My rush-hour commute this morning was greatly improved by anticipation of what the royal announcement might be all about. I actively ignore monarchy-related news as much as possible, but this had an air of importance about it. Would Harry be having an out-of-wedlock baby with that actress The Sun is obsessed with? Is the Queen dead? Had they decided our taxes might be put to better use improving the NHS, tackling homelessness or ending child poverty rather than paying for palaces and private jets for unelected officials?
No such luck. Turns out we were all on tenterhooks for no reason, and they just wanted to let us know that Prince Philip is finally retiring (that’s the Queen’s husband, for anyone as uninterested in the monarchy as me). He’s luckier than most people – my generation, for instance, for whom retirement will surely become a pipe dream before we reach our golden years, as well as the current pensioners who are forced to make ends meet on the meagre £122.30 per week they’re entitled to. No £122.30 for Phil, though.
It’s not the Duke of Edinburgh’s retirement that we should be worrying about, however, but rather the question of how he kept his job for as long as he did. Somehow despite his numerous controversial and often xenophobic “gaffes”, this man has continued to be allowed to at least partly represent Britain for more than 50 years. If there were ever a moment to question our own complacency as a nation, this is it.
Prince Philip memorably once asked the 11 multi-ethnic members of dance group Diversity if they were all related and has stated that wind farms for renewable energy are a “disgrace”. He even once suggested that London ban tourists, which ironically enough are most people’s only argument for keeping him and the rest of the royal family in the job in the first place.
That’s without even going into the time he asked a female sea cadet if she worked in a strip club, or the time he told the President of Nigeria, who met him in national dress, “You look like you’re ready for bed”, the time he said to Atul Patel “There’s a lot of your family in tonight” at a reception for influential Indian people, or the time he neatly summarised the employment crisis during the 1981 recession by saying: “A few years ago, everyone was saying we must have more leisure, everyone’s working too much. Now everybody’s got more leisure time they’re complaining they’re unemployed. People don’t seem to make up their minds what they want.”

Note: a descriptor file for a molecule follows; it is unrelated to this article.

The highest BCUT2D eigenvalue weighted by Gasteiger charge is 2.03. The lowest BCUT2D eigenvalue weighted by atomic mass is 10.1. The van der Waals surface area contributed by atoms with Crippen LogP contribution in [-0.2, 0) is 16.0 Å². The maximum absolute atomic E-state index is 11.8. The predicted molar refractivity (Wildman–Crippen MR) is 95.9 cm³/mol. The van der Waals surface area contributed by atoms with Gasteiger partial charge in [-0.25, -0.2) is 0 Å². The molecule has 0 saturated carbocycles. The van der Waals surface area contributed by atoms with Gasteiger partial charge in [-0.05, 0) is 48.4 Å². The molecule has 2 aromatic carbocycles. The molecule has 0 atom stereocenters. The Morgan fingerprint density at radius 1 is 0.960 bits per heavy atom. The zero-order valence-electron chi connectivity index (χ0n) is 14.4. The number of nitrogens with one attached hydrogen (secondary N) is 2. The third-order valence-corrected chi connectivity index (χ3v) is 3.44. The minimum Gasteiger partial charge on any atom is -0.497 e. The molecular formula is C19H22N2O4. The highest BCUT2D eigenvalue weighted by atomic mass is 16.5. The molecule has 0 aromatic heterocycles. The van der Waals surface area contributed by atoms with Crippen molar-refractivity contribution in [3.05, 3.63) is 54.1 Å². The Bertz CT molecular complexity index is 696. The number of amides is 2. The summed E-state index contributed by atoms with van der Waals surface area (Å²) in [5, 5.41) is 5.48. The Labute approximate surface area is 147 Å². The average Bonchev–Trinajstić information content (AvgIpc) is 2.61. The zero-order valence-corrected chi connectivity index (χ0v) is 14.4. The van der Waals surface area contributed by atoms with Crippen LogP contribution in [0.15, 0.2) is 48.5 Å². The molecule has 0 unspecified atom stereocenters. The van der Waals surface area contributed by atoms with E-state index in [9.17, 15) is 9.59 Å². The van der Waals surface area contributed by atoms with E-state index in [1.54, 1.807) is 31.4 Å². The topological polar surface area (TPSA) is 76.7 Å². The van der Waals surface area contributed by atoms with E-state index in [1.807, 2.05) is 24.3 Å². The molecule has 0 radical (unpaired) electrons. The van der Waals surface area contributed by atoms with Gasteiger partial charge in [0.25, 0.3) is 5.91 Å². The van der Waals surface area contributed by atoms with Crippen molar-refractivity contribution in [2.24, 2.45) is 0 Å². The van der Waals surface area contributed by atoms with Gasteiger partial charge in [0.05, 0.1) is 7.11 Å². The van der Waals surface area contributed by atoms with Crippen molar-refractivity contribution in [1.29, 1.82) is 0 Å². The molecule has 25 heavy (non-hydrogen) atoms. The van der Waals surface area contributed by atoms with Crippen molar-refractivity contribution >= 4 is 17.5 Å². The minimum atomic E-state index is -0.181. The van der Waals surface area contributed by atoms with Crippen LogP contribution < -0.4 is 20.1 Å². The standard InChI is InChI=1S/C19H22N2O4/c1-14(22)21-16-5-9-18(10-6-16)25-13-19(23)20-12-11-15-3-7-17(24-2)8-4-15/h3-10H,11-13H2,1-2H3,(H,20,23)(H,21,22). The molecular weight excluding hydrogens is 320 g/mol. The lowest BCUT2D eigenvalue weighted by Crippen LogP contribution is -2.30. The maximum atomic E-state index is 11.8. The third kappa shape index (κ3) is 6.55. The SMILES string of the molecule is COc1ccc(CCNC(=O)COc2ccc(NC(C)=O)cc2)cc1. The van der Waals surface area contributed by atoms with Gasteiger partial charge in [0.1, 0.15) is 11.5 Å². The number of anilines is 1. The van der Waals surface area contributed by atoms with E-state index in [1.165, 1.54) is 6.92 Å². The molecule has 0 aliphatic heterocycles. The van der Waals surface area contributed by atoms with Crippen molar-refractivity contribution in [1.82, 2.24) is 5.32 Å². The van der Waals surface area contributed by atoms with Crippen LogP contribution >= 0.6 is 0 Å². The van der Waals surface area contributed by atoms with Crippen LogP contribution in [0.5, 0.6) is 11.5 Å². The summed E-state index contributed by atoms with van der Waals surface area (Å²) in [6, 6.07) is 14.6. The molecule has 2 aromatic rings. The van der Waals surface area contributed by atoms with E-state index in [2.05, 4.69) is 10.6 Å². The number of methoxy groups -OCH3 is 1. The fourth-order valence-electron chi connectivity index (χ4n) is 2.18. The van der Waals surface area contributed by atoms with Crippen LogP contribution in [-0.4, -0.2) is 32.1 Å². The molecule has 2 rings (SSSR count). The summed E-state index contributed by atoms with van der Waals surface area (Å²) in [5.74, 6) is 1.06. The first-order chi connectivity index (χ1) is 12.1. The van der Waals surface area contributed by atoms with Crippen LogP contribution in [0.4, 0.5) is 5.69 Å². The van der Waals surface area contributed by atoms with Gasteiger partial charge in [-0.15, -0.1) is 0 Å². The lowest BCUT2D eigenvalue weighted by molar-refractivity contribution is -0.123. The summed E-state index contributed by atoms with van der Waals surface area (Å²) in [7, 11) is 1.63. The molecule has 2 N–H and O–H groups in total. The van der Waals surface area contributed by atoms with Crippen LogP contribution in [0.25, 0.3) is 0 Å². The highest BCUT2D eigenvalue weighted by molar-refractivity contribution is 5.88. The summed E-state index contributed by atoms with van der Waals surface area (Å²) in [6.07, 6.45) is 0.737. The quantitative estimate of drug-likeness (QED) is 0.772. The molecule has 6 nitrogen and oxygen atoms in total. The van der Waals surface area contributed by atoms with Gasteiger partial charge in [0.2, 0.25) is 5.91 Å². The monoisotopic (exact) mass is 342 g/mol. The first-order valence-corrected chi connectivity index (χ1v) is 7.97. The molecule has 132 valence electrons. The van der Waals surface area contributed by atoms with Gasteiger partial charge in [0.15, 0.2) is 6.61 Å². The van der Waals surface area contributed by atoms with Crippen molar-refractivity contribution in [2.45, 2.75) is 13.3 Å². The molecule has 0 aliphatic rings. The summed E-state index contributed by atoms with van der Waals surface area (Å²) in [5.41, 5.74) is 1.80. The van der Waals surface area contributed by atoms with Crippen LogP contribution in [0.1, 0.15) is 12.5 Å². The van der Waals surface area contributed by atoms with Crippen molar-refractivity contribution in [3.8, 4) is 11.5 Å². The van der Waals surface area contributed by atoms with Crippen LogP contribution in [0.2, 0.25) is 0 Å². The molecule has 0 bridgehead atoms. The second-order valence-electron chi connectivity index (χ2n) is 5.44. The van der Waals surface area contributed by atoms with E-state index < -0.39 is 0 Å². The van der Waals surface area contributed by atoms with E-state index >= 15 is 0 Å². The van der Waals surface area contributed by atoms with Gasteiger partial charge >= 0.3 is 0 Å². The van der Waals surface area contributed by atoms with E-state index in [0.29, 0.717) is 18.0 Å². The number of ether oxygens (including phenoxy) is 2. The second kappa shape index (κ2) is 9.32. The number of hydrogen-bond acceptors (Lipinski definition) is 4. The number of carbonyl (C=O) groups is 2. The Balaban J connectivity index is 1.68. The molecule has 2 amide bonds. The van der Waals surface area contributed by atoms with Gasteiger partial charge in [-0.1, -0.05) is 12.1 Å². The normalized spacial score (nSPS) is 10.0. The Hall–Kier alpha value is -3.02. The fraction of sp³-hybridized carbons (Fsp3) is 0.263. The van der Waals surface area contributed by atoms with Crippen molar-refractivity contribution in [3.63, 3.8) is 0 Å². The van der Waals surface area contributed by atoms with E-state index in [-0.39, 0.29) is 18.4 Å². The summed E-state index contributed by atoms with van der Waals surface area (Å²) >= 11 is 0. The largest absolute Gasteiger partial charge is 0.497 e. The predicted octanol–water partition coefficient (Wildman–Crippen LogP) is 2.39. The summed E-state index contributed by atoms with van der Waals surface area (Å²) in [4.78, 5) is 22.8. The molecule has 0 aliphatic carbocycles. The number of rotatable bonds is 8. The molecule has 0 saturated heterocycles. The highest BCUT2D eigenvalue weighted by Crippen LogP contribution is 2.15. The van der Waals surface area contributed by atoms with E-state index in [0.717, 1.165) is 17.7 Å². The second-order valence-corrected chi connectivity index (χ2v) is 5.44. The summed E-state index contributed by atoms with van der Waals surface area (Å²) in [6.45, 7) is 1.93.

No one really cares whether Prince Philip continues to carry out his “royal duties” or not – most of us don’t even know what they are (mostly standing around near the Queen while she cuts ribbons and attends dinners, if you were wondering). But there’s a dangerous optimism in the possibility of a younger generation of royals. It makes it all too easy to be tricked into supporting an institution which on its face may seem to be becoming more progressive, but is in fact a serious problem in a civilised society.
We can be sympathetic to Prince Harry’s mental health campaigning, think Kate Middleton’s babies are cute, find the Queen relatively inoffensive, and think Buckingham Palace makes London prettier, but let’s not forget that what lies at the heart of the royal family is a long history of representing only the upper echelons of society, and supporting a system in which your surname and social pedigree dictate the opportunities available to you. Every day, people on low incomes in full-time work give part of their salary to uphold these people’s “birthright” to free money and a couple of castles.
The royal family’s existence embodies our lack of social mobility and demeans the concept of democracy. Living in a country where the head of state is unelected can get downright demoralising, and that’s not going to change just because the older ones retire and the young “woke” ones take over. Let’s all take this opportunity to be thankful that Prince Philip is no longer representing our country, but wary of a system which ever allowed him to in the first place. Perhaps now is the time to start phasing out the monarchy.
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